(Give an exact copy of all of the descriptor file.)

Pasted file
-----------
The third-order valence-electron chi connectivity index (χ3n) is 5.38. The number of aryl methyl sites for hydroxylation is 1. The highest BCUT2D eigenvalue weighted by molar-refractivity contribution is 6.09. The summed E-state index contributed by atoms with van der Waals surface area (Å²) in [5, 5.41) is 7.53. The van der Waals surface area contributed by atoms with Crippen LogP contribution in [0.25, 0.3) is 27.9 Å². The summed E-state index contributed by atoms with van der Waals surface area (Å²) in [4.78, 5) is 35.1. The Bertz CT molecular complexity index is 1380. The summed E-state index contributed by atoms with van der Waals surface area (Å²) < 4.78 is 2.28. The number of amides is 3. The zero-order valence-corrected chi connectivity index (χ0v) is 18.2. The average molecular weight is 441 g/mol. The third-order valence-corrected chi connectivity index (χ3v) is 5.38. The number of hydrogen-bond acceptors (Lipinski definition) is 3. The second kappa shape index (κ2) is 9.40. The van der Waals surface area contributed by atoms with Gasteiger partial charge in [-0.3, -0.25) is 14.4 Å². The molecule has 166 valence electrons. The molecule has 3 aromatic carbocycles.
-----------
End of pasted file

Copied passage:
The third-order valence-electron chi connectivity index (χ3n) is 5.38. The number of aryl methyl sites for hydroxylation is 1. The highest BCUT2D eigenvalue weighted by molar-refractivity contribution is 6.09. The summed E-state index contributed by atoms with van der Waals surface area (Å²) in [5, 5.41) is 7.53. The van der Waals surface area contributed by atoms with Crippen LogP contribution in [0.25, 0.3) is 27.9 Å². The summed E-state index contributed by atoms with van der Waals surface area (Å²) in [4.78, 5) is 35.1. The Bertz CT molecular complexity index is 1380. The summed E-state index contributed by atoms with van der Waals surface area (Å²) < 4.78 is 2.28. The number of amides is 3. The zero-order valence-corrected chi connectivity index (χ0v) is 18.2. The average molecular weight is 441 g/mol. The third-order valence-corrected chi connectivity index (χ3v) is 5.38. The number of hydrogen-bond acceptors (Lipinski definition) is 3. The second kappa shape index (κ2) is 9.40. The van der Waals surface area contributed by atoms with Gasteiger partial charge in [-0.3, -0.25) is 14.4 Å². The molecule has 166 valence electrons. The molecule has 3 aromatic carbocycles.